Faith and Punishment: Our Review of ‘Novitiate’

Posted in Festival Coverage, Movies, Theatrical, TIFF 2017 by - November 03, 2017
Faith and Punishment: Our Review of ‘Novitiate’

There is an incredulous, sometimes sarcastic mother who pops in and out of Novitiate, and it’s likely that her views and commentary will be the same of that of the audience.

Raising her daughter by herself, Nora instills in young Cathleen (Margaret Qualley) a sense of curiosity and open-mindedness. So she is rather dismayed then when Cathleen opts to enlist in Catholic school and become a nun, devoting herself to God. It’s a shock to a mother who doesn’t quite know how to react, but also doesn’t know if she should really react at all. At least not yet.

What frames Novitiate as the compelling drama is that it’s set in the 1960s as the Vatican Church maneuvers to change the rules about the faith. That the Church itself is changing as Cathleen and other young women are trying to figure out their lives, and themselves change, creates a subtle tension throughout this quiet, intimate affair.

Most loudly unnerved by changes is The Reverend Mother (Melissa Leo), who doesn’t care too much for modernizing, or doing anything differently, as she rules the girls in her school with an iron fist. She is spiteful, wicked woman, mentally, emotionally, and physically punishing her pupils who are trying to prove themselves chaste and dedicated.

Every so often, Nora returns to visit her daughter, and unleashes some poignant barbs about the lunacy of it all directed at anyone who will listen. She sees Cathleen punish herself, mentally and physically, for thoughts and acts that aren’t worth being punished for. She sees those in any influential role either leave  – as in the case of one tender and loving sister – or embrace the self sacrifice, however unhealthy it becomes.And of course when a new sister arrives on the scene, Cathleen emotionally and sexually curious rises to points virtually uncontrollable.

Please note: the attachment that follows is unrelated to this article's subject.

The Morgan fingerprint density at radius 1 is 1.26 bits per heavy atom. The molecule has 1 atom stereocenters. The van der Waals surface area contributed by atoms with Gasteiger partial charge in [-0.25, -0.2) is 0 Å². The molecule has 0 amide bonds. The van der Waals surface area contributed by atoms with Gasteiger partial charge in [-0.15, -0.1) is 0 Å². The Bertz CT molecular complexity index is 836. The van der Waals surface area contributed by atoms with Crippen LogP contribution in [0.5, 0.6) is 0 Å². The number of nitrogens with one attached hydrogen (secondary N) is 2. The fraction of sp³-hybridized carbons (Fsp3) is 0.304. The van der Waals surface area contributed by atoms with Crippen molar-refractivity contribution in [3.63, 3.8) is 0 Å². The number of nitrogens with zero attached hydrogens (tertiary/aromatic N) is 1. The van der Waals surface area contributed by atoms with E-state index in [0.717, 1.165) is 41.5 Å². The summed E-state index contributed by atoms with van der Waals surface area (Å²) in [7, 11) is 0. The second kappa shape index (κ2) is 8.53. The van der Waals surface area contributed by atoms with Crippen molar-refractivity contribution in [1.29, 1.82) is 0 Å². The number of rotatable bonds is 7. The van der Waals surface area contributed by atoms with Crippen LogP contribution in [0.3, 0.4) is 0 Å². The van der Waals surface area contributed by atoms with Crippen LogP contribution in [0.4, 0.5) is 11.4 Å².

Novitiate is less about faith in general and more specifically about the women, in particular Cathleen, who are seeking something more powerful and influential in their life. They have futures ahead of them, and Cathleen battles tempting thoughts of love and lust. Her internal conflict is conveyed impressively, in part by the acting but also the writing and direction of Margaret Betts, who immerses the viewer in this world and positions us alongside and young, curious woman.

She is looking ahead while Mother is looking back, wondering what she has made of her life amidst the potential alterations to the Catholic doctrine. This builds to chaos, of course, and Leo is imposing and impressive throughout. In all, Novitiate is thoughtful, deliberate, and intimate, telling a historical drama while avoiding cliches by dedicating time and energy to all the characters involved.

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Anthony is a lover of a good story in any form, on any subject. Tirelessly navigating filmdom, he is equal parts an unbridled idealist and stubborn curmudgeon, trying to strike a balance between head and heart when it comes to pop culture. He pens stories about television, music, the environment, lifestyles, and all things noteworthy and peculiar.